That said, the people are extremely friendly (as people in rural communities all over the world seem to be), and we got an excellent reminder of how life is outside of cities.

As I write this, we're staying in pub accommodation (the same one that kicked us out of the bar), which is really part of the Australian experience. It's not our first time, nor do I expect it to be our last. Small but clean rooms, shared facilities, right above the bar.

In fact, here it is.

Tomorrow, Cradle Mountain National Park. Another World Heritage Site. I have high hopes.

Friday, July 23, 2010

Tasmania, Day One

We can't all stay at the Ritz. Ralphy.

Thursday, July 8, 2010


Do you ever get the feeling that some higher power is trying to tell you something?

Two weeks back, we ran into this guy at a local cyclocross race. It was sort of strange meeting someone from just over the bridge riding for a SF team all the way down here.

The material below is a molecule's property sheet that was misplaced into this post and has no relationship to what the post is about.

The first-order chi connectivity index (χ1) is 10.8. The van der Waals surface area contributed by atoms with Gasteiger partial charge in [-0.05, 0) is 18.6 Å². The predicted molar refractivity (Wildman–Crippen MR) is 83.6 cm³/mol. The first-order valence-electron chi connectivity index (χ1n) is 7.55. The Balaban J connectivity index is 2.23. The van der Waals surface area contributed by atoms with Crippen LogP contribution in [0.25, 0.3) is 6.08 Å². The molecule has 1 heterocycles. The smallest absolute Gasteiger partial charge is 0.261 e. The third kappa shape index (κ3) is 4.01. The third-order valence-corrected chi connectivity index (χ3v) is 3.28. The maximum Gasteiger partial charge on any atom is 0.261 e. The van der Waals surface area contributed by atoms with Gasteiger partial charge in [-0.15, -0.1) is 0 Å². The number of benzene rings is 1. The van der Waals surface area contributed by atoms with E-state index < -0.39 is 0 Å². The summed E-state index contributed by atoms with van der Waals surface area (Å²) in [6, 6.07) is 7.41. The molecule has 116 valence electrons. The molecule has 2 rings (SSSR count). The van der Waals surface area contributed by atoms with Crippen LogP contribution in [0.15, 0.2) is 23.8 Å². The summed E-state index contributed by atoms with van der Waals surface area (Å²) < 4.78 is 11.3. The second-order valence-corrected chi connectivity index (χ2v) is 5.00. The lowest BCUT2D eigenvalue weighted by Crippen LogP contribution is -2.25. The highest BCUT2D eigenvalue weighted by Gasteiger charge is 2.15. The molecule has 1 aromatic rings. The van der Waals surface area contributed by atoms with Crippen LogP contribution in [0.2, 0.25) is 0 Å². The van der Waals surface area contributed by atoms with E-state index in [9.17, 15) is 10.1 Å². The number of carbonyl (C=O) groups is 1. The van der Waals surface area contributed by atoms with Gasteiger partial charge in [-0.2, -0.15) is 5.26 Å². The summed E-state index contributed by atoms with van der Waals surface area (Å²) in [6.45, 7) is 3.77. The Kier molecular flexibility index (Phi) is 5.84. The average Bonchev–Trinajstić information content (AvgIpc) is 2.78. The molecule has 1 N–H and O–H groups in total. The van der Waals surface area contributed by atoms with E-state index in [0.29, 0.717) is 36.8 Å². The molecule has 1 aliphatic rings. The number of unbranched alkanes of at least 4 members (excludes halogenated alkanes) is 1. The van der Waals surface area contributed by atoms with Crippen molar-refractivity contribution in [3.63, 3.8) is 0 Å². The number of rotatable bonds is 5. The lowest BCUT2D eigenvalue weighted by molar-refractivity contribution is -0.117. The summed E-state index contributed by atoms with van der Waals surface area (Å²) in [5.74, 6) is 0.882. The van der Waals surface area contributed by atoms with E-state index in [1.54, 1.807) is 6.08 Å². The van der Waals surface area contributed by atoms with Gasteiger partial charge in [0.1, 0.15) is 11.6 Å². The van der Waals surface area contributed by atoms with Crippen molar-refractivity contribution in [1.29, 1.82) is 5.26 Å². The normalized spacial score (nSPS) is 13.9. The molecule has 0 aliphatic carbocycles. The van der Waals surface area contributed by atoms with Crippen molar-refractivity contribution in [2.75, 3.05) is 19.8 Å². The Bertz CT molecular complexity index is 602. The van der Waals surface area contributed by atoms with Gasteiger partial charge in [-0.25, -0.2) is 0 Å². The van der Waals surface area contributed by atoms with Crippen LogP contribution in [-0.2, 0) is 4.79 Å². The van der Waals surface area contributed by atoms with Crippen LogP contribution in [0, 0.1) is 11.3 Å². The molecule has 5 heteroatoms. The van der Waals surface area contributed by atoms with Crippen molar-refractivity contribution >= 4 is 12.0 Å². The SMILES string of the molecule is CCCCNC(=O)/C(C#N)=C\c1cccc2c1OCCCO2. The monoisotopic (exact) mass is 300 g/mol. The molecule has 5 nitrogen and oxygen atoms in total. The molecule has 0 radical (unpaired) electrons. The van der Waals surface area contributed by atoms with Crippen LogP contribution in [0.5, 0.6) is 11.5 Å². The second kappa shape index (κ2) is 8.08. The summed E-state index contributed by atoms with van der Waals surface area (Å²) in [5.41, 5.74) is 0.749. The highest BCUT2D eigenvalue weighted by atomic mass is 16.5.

On Sunday, July 4th, no less, Shannon and I were walking home. We had just finished talking about jobs and locations and the like, including a discussion about SF. About three minutes later, two guys come up to us asking for directions to the Morrocan Soup Bar. We tell them, and they ask if we are American. We respond, and they confirm that they are as well, they had just finished at UC Santa Cruz. We spoke about living in SF, and they indicated that they were moving to Buena Vista Heights after this trip.

Are we missing something?

Wednesday, July 7, 2010

Cyclocross Hits Melbourne

About two weeks back, Melbourne played host to the first cross race that I've seen (but supposedly not the first ever) in Victoria. It was the first of a three race series, and came with the most reasonable entry fee that I've ever seen for anything in Australia, and a damn fair fee for the US (even considering that a Cycling Australia license is required) at A$10/race.